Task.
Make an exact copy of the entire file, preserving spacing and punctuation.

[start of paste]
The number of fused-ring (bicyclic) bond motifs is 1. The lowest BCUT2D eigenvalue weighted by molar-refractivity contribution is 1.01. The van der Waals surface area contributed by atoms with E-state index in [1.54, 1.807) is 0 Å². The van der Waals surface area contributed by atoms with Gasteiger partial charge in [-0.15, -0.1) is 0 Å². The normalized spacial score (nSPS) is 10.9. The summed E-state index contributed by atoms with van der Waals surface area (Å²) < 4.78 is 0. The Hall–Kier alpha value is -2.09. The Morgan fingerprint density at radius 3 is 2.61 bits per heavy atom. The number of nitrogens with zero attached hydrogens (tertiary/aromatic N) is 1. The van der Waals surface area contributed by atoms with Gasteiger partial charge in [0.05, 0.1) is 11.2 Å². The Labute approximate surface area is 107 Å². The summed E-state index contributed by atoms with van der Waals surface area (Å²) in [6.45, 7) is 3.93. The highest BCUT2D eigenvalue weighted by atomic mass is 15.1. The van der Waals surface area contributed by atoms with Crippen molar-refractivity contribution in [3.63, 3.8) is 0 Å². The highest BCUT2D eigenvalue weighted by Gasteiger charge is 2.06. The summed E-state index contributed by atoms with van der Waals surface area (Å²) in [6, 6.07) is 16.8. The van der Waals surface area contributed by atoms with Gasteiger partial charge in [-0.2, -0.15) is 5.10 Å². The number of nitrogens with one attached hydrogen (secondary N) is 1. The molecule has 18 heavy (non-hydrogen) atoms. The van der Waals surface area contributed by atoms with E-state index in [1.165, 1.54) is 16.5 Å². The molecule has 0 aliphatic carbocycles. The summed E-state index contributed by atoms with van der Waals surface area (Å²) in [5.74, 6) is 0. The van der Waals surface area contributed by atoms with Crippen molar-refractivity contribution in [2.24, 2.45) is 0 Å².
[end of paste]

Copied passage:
The number of fused-ring (bicyclic) bond motifs is 1. The lowest BCUT2D eigenvalue weighted by molar-refractivity contribution is 1.01. The van der Waals surface area contributed by atoms with E-state index in [1.54, 1.807) is 0 Å². The van der Waals surface area contributed by atoms with Gasteiger partial charge in [-0.15, -0.1) is 0 Å². The normalized spacial score (nSPS) is 10.9. The summed E-state index contributed by atoms with van der Waals surface area (Å²) < 4.78 is 0. The Hall–Kier alpha value is -2.09. The Morgan fingerprint density at radius 3 is 2.61 bits per heavy atom. The number of nitrogens with zero attached hydrogens (tertiary/aromatic N) is 1. The van der Waals surface area contributed by atoms with Gasteiger partial charge in [0.05, 0.1) is 11.2 Å². The Labute approximate surface area is 107 Å². The summed E-state index contributed by atoms with van der Waals surface area (Å²) in [6.45, 7) is 3.93. The highest BCUT2D eigenvalue weighted by atomic mass is 15.1. The van der Waals surface area contributed by atoms with Crippen molar-refractivity contribution in [3.63, 3.8) is 0 Å². The highest BCUT2D eigenvalue weighted by Gasteiger charge is 2.06. The summed E-state index contributed by atoms with van der Waals surface area (Å²) in [6, 6.07) is 16.8. The van der Waals surface area contributed by atoms with Gasteiger partial charge in [-0.2, -0.15) is 5.10 Å². The number of nitrogens with one attached hydrogen (secondary N) is 1. The molecule has 18 heavy (non-hydrogen) atoms. The van der Waals surface area contributed by atoms with E-state index in [1.165, 1.54) is 16.5 Å². The molecule has 0 aliphatic carbocycles. The summed E-state index contributed by atoms with van der Waals surface area (Å²) in [5.74, 6) is 0. The van der Waals surface area contributed by atoms with Crippen molar-refractivity contribution in [2.24, 2.45) is 0 Å².